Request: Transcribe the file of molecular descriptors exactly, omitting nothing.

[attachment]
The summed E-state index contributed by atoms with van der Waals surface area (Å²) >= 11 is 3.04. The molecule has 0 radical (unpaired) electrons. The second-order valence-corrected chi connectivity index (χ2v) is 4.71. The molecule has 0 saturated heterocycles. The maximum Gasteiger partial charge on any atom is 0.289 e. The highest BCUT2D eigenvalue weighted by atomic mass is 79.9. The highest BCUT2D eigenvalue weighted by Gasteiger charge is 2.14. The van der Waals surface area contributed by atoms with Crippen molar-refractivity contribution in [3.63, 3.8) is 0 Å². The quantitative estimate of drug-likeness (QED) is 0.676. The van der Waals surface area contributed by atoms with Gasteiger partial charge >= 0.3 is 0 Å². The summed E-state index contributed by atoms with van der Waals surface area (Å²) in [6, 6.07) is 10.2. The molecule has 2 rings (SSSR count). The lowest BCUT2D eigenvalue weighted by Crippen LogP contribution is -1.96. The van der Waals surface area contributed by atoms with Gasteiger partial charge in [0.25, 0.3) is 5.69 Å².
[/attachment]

The summed E-state index contributed by atoms with van der Waals surface area (Å²) >= 11 is 3.04. The molecule has 0 radical (unpaired) electrons. The second-order valence-corrected chi connectivity index (χ2v) is 4.71. The molecule has 0 saturated heterocycles. The maximum Gasteiger partial charge on any atom is 0.289 e. The highest BCUT2D eigenvalue weighted by atomic mass is 79.9. The highest BCUT2D eigenvalue weighted by Gasteiger charge is 2.14. The van der Waals surface area contributed by atoms with Crippen molar-refractivity contribution in [3.63, 3.8) is 0 Å². The quantitative estimate of drug-likeness (QED) is 0.676. The van der Waals surface area contributed by atoms with Gasteiger partial charge >= 0.3 is 0 Å². The summed E-state index contributed by atoms with van der Waals surface area (Å²) in [6, 6.07) is 10.2. The molecule has 2 rings (SSSR count). The lowest BCUT2D eigenvalue weighted by Crippen LogP contribution is -1.96. The van der Waals surface area contributed by atoms with Gasteiger partial charge in [0.25, 0.3) is 5.69 Å².